“The Next Batman”, “Batgirls”, “Rise”
Writers: John Ridley, Vita Ayala, and Paula Sevenbergen
Artists: Laura Braga, Nick Derington, Aneke, Rob Haynes, and Emanuela Luppachino
Color Artists: Arif Prianto, Trish Mulvihill, and John Kalisz
Letterers: Clayton Cowles, Steve Wands, and Becca Carey
Minor Spoilers Ahead!
Review by Eric Lee
The Next Batman #2 kicks the story into high gear and delivers more interesting character moments for the new Batman.
Since the issue’s divided up into three separate stories, I’ve reviewed them individually.
The Next Batman
The Next Batman #2 actually delivers more of what I wanted from issue one! It shines the spotlight squarely on the new Batman. and really showcases his personality. It makes for a much more engaging read than the previous issue, which split its focus on too many plot lines.
Here there are only really two main plots, which gives each of them a chance to breathe a little more. The new Batman instantly has a voice that’s distinctly different from Bruce Wayne’s, and we also see other ways in which he differs from Wayne. Now that we’ve established a baseline of the new Batman’s abilities, there’s now a more palpable level of danger and urgency to the story.
The biggest bummer of this issue is that artist Nick Derington is only handling breakdowns. It takes away some his great visual flair, which is what made the previous issue stand out.
Still, it’s a marked improvement over the previous issue in terms of the story.
This storyline focuses on what goes on outside of the normal Gotham City limits. Stephanie Brown and Cassandra Cain are the two leads, and they have a completely different relationship here than in the normal continuity. It makes for a fun dynamic. However, the way the story’s structured deadens the impact of the plot reveals.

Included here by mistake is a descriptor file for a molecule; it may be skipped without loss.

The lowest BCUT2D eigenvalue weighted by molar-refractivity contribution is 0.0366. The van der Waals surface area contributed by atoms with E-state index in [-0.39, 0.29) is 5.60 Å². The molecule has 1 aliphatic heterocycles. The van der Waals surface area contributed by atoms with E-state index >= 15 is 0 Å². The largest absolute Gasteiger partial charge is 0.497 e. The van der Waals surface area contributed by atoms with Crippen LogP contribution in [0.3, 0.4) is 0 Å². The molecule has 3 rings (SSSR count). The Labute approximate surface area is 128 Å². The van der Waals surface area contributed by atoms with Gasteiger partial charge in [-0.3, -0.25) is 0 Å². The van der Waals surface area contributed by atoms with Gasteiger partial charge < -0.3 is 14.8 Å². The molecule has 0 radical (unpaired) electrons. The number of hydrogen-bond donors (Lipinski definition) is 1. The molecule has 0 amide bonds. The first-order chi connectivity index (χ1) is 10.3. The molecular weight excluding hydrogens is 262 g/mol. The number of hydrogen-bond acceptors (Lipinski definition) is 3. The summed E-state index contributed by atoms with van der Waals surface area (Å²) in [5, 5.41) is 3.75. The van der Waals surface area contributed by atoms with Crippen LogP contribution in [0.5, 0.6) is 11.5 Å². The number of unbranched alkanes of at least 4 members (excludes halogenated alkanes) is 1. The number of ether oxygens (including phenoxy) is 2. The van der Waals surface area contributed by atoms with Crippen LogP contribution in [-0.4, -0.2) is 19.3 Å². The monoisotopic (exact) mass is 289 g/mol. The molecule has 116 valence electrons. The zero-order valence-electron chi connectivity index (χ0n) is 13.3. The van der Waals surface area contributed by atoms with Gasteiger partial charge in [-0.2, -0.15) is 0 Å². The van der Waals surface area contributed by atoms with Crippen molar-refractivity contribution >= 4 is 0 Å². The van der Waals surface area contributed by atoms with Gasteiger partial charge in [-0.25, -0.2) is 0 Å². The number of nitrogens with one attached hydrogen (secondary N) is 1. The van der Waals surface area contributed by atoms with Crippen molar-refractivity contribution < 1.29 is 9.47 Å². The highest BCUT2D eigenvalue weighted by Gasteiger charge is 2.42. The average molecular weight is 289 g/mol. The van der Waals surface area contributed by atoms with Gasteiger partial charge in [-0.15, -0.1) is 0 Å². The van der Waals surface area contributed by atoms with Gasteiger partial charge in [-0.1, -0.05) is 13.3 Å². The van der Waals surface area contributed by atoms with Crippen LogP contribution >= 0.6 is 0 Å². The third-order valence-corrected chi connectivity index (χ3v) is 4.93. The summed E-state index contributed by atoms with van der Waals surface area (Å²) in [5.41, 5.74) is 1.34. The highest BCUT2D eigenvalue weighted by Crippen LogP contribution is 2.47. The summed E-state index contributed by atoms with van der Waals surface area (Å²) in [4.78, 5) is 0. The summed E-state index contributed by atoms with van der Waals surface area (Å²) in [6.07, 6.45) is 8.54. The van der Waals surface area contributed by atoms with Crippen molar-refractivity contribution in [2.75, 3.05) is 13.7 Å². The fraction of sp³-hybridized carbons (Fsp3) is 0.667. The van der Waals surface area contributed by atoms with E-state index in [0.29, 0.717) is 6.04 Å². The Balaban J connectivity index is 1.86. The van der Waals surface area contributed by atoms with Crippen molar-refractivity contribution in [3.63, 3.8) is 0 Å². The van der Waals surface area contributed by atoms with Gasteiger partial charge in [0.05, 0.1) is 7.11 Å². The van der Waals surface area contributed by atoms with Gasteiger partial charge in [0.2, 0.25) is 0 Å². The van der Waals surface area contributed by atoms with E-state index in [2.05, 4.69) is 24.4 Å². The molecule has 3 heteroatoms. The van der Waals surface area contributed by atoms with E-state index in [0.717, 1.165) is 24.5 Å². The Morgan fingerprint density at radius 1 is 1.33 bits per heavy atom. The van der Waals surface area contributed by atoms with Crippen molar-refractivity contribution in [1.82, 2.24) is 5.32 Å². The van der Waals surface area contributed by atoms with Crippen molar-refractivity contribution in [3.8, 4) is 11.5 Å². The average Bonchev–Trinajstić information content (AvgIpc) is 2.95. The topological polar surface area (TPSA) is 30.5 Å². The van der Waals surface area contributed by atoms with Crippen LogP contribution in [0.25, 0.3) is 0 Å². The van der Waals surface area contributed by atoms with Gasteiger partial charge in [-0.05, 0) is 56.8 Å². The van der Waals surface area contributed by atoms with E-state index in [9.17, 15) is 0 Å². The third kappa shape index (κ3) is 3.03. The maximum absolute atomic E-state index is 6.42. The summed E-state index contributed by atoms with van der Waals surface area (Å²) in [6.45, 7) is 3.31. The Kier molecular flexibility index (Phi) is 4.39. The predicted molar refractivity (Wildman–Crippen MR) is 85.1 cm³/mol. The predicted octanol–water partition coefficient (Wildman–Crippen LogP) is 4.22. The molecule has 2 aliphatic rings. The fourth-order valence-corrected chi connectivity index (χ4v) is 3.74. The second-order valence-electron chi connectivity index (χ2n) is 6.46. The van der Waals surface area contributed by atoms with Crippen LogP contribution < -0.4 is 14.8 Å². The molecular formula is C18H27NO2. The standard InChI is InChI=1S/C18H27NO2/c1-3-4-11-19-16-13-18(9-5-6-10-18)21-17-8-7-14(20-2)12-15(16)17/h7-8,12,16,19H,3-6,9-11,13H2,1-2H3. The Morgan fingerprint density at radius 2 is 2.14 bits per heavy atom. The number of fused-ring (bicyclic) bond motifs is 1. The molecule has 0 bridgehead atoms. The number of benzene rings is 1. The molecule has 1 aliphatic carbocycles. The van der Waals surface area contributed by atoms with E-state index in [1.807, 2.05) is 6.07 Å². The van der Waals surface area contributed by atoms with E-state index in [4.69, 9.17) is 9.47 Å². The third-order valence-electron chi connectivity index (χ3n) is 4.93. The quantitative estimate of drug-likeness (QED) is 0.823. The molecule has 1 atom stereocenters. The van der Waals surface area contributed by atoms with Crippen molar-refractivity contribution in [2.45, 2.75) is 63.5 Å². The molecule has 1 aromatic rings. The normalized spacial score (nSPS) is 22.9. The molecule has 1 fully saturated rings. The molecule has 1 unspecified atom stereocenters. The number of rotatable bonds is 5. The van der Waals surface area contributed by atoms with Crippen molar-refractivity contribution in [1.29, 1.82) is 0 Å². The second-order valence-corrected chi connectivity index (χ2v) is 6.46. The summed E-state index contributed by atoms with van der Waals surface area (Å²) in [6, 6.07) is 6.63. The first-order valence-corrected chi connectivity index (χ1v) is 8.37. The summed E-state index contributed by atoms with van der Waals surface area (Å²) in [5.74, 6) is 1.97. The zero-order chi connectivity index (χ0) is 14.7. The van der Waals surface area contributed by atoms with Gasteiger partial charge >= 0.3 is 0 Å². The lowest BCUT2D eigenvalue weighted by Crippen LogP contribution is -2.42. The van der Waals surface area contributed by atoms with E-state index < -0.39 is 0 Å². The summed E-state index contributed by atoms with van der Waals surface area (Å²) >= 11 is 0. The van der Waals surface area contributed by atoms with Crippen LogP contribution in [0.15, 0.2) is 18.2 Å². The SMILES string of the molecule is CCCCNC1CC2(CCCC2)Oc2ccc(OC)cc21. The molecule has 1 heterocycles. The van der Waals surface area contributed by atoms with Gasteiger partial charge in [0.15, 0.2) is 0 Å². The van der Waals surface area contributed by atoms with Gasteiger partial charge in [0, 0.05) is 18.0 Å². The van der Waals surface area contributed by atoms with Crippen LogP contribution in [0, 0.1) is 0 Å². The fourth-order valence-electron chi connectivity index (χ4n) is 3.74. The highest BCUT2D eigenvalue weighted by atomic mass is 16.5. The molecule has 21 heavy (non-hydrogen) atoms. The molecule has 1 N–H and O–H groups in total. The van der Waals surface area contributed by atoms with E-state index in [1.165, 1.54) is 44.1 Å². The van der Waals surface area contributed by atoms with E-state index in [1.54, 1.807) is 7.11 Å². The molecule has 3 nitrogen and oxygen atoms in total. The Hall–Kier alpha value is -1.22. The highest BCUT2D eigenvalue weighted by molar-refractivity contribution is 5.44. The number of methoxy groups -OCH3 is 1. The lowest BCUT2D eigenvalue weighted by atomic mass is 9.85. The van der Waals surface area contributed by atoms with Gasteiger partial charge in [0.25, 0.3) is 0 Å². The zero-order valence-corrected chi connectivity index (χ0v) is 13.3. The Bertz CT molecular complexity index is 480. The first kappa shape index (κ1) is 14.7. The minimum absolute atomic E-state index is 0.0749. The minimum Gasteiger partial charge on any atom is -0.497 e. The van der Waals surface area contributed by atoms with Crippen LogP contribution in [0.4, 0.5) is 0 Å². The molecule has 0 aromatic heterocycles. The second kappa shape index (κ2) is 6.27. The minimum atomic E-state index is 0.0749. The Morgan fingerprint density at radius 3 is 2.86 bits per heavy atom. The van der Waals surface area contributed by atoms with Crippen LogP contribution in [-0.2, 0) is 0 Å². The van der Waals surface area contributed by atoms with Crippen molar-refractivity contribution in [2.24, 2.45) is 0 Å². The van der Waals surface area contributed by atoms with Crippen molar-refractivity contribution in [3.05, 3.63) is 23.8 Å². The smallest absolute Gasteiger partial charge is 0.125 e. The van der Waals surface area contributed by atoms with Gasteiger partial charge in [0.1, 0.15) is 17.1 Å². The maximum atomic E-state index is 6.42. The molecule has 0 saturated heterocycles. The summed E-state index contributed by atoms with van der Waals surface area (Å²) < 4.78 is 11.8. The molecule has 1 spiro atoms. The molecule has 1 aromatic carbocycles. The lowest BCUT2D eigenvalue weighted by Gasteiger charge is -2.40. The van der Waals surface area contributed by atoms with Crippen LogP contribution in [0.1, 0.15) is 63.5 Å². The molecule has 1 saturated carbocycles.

Also, I’m trying to figure out where this story takes place in the context of other Future State stories. There seem to be some continuity errors in the art, which took me out of the story.
Ladies Night Out
The weakest of the three stories easily. I actually found this one a little pointless, and meandering. The plot centers around Catwoman and Poison Ivy hijacking a robot called Dee-Dee, and engaging in white collar crimes. The main thrust of the tale’s fine, but then it gets bogged down with other extraneous plots for the sake of being “fun”. This detracts from the drama, and sucks away any sense of urgency. It’s really dumb where the characters state they need to stop the villain in 48 hours but then decide to play pool instead.
The ending is completely tacked on for the sake of a cliffhanger. It comes completely out of left field, and is tonally inconsistent with the rest of the whimsical story. Outside of the art, this segment is completely passable.
Images courtesy of DC Entertainment